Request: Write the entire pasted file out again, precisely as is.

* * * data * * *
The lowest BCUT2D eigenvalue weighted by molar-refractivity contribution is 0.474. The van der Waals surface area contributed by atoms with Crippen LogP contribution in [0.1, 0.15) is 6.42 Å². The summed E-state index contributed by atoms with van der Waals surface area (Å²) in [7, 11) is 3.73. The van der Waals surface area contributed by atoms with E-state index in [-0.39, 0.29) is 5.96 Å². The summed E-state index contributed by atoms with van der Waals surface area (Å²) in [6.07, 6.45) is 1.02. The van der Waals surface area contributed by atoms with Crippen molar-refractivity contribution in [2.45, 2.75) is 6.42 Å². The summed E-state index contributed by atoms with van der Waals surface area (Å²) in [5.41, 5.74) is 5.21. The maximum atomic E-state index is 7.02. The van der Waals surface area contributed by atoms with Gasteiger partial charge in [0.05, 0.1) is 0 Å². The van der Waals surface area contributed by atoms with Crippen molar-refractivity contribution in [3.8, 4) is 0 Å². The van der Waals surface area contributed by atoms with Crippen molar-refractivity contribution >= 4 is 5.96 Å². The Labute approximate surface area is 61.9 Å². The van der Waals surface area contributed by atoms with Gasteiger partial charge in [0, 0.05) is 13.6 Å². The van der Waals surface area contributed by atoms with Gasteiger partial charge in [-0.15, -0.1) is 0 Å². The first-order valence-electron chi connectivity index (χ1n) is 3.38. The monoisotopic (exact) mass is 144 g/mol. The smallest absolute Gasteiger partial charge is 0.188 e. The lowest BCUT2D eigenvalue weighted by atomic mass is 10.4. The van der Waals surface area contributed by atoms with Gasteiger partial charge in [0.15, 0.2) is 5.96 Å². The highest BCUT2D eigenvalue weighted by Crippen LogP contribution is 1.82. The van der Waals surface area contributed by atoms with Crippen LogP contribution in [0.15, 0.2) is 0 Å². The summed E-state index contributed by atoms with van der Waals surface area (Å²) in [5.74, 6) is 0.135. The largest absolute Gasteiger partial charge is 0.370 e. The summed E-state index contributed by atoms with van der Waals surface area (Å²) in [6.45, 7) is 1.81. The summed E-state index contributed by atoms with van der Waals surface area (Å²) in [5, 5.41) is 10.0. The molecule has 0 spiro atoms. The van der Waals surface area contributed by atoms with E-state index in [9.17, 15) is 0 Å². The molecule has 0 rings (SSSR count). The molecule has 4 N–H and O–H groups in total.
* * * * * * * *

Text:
The lowest BCUT2D eigenvalue weighted by molar-refractivity contribution is 0.474. The van der Waals surface area contributed by atoms with Crippen LogP contribution in [0.1, 0.15) is 6.42 Å². The summed E-state index contributed by atoms with van der Waals surface area (Å²) in [7, 11) is 3.73. The van der Waals surface area contributed by atoms with E-state index in [-0.39, 0.29) is 5.96 Å². The summed E-state index contributed by atoms with van der Waals surface area (Å²) in [6.07, 6.45) is 1.02. The van der Waals surface area contributed by atoms with Crippen molar-refractivity contribution in [2.45, 2.75) is 6.42 Å². The summed E-state index contributed by atoms with van der Waals surface area (Å²) in [5.41, 5.74) is 5.21. The maximum atomic E-state index is 7.02. The van der Waals surface area contributed by atoms with Gasteiger partial charge in [0.05, 0.1) is 0 Å². The van der Waals surface area contributed by atoms with Crippen molar-refractivity contribution in [3.8, 4) is 0 Å². The van der Waals surface area contributed by atoms with Crippen molar-refractivity contribution >= 4 is 5.96 Å². The Labute approximate surface area is 61.9 Å². The van der Waals surface area contributed by atoms with Gasteiger partial charge in [0, 0.05) is 13.6 Å². The van der Waals surface area contributed by atoms with Gasteiger partial charge in [-0.15, -0.1) is 0 Å². The first-order valence-electron chi connectivity index (χ1n) is 3.38. The monoisotopic (exact) mass is 144 g/mol. The smallest absolute Gasteiger partial charge is 0.188 e. The lowest BCUT2D eigenvalue weighted by atomic mass is 10.4. The van der Waals surface area contributed by atoms with Gasteiger partial charge in [0.15, 0.2) is 5.96 Å². The highest BCUT2D eigenvalue weighted by Crippen LogP contribution is 1.82. The van der Waals surface area contributed by atoms with Crippen LogP contribution in [0.15, 0.2) is 0 Å². The summed E-state index contributed by atoms with van der Waals surface area (Å²) in [5.74, 6) is 0.135. The largest absolute Gasteiger partial charge is 0.370 e. The summed E-state index contributed by atoms with van der Waals surface area (Å²) in [6.45, 7) is 1.81. The summed E-state index contributed by atoms with van der Waals surface area (Å²) in [5, 5.41) is 10.0. The molecule has 0 spiro atoms. The van der Waals surface area contributed by atoms with E-state index in [9.17, 15) is 0 Å². The molecule has 0 rings (SSSR count). The molecule has 4 N–H and O–H groups in total.